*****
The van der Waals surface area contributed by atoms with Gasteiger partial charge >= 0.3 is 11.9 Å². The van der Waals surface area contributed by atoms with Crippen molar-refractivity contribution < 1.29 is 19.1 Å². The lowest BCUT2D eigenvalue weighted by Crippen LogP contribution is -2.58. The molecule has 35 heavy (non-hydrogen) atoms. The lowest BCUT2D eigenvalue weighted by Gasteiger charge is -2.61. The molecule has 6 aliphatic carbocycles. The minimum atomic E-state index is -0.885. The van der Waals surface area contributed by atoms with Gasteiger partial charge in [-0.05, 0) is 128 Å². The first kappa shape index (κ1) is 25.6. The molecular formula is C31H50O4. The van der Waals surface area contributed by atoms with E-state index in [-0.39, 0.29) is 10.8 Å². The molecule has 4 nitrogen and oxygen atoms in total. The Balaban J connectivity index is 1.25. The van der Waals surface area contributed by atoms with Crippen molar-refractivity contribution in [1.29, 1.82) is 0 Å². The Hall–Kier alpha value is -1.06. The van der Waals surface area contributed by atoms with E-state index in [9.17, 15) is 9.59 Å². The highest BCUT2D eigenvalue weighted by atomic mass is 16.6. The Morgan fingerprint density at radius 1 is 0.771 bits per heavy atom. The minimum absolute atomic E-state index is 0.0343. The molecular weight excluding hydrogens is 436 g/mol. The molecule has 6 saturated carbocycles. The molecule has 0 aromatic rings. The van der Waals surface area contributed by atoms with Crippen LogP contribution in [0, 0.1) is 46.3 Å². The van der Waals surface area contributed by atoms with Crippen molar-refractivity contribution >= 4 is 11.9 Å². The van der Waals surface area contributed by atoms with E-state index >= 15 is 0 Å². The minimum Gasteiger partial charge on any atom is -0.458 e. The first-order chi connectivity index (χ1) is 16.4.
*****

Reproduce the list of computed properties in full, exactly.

The van der Waals surface area contributed by atoms with Gasteiger partial charge >= 0.3 is 11.9 Å². The van der Waals surface area contributed by atoms with Crippen molar-refractivity contribution < 1.29 is 19.1 Å². The lowest BCUT2D eigenvalue weighted by Crippen LogP contribution is -2.58. The molecule has 35 heavy (non-hydrogen) atoms. The lowest BCUT2D eigenvalue weighted by Gasteiger charge is -2.61. The molecule has 6 aliphatic carbocycles. The minimum atomic E-state index is -0.885. The van der Waals surface area contributed by atoms with Gasteiger partial charge in [-0.05, 0) is 128 Å². The first kappa shape index (κ1) is 25.6. The molecular formula is C31H50O4. The van der Waals surface area contributed by atoms with E-state index in [-0.39, 0.29) is 10.8 Å². The molecule has 4 nitrogen and oxygen atoms in total. The Balaban J connectivity index is 1.25. The van der Waals surface area contributed by atoms with Crippen molar-refractivity contribution in [1.29, 1.82) is 0 Å². The Hall–Kier alpha value is -1.06. The van der Waals surface area contributed by atoms with E-state index in [9.17, 15) is 9.59 Å². The highest BCUT2D eigenvalue weighted by atomic mass is 16.6. The Morgan fingerprint density at radius 1 is 0.771 bits per heavy atom. The minimum absolute atomic E-state index is 0.0343. The molecular weight excluding hydrogens is 436 g/mol. The molecule has 6 saturated carbocycles. The molecule has 0 aromatic rings. The van der Waals surface area contributed by atoms with Crippen LogP contribution in [0, 0.1) is 46.3 Å². The van der Waals surface area contributed by atoms with Crippen molar-refractivity contribution >= 4 is 11.9 Å². The van der Waals surface area contributed by atoms with E-state index >= 15 is 0 Å². The minimum Gasteiger partial charge on any atom is -0.458 e. The first-order chi connectivity index (χ1) is 16.4.